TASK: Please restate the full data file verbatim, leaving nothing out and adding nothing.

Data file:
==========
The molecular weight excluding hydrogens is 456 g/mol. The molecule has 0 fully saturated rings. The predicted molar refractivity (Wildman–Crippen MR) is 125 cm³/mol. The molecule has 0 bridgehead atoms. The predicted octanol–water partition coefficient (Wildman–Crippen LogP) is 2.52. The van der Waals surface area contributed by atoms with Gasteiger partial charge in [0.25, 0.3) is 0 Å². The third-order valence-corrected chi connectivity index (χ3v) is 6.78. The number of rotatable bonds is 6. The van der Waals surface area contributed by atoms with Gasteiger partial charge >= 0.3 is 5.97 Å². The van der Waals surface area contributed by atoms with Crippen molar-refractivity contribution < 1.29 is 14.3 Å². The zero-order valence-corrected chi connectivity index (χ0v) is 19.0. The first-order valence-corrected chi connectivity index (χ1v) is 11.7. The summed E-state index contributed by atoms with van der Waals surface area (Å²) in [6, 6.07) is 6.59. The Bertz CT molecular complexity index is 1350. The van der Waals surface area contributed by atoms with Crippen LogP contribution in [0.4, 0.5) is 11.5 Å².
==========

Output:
The molecular weight excluding hydrogens is 456 g/mol. The molecule has 0 fully saturated rings. The predicted molar refractivity (Wildman–Crippen MR) is 125 cm³/mol. The molecule has 0 bridgehead atoms. The predicted octanol–water partition coefficient (Wildman–Crippen LogP) is 2.52. The van der Waals surface area contributed by atoms with Gasteiger partial charge in [0.25, 0.3) is 0 Å². The third-order valence-corrected chi connectivity index (χ3v) is 6.78. The number of rotatable bonds is 6. The van der Waals surface area contributed by atoms with Gasteiger partial charge >= 0.3 is 5.97 Å². The van der Waals surface area contributed by atoms with Crippen molar-refractivity contribution < 1.29 is 14.3 Å². The zero-order valence-corrected chi connectivity index (χ0v) is 19.0. The first-order valence-corrected chi connectivity index (χ1v) is 11.7. The summed E-state index contributed by atoms with van der Waals surface area (Å²) in [6, 6.07) is 6.59. The Bertz CT molecular complexity index is 1350. The van der Waals surface area contributed by atoms with Crippen LogP contribution in [0.4, 0.5) is 11.5 Å².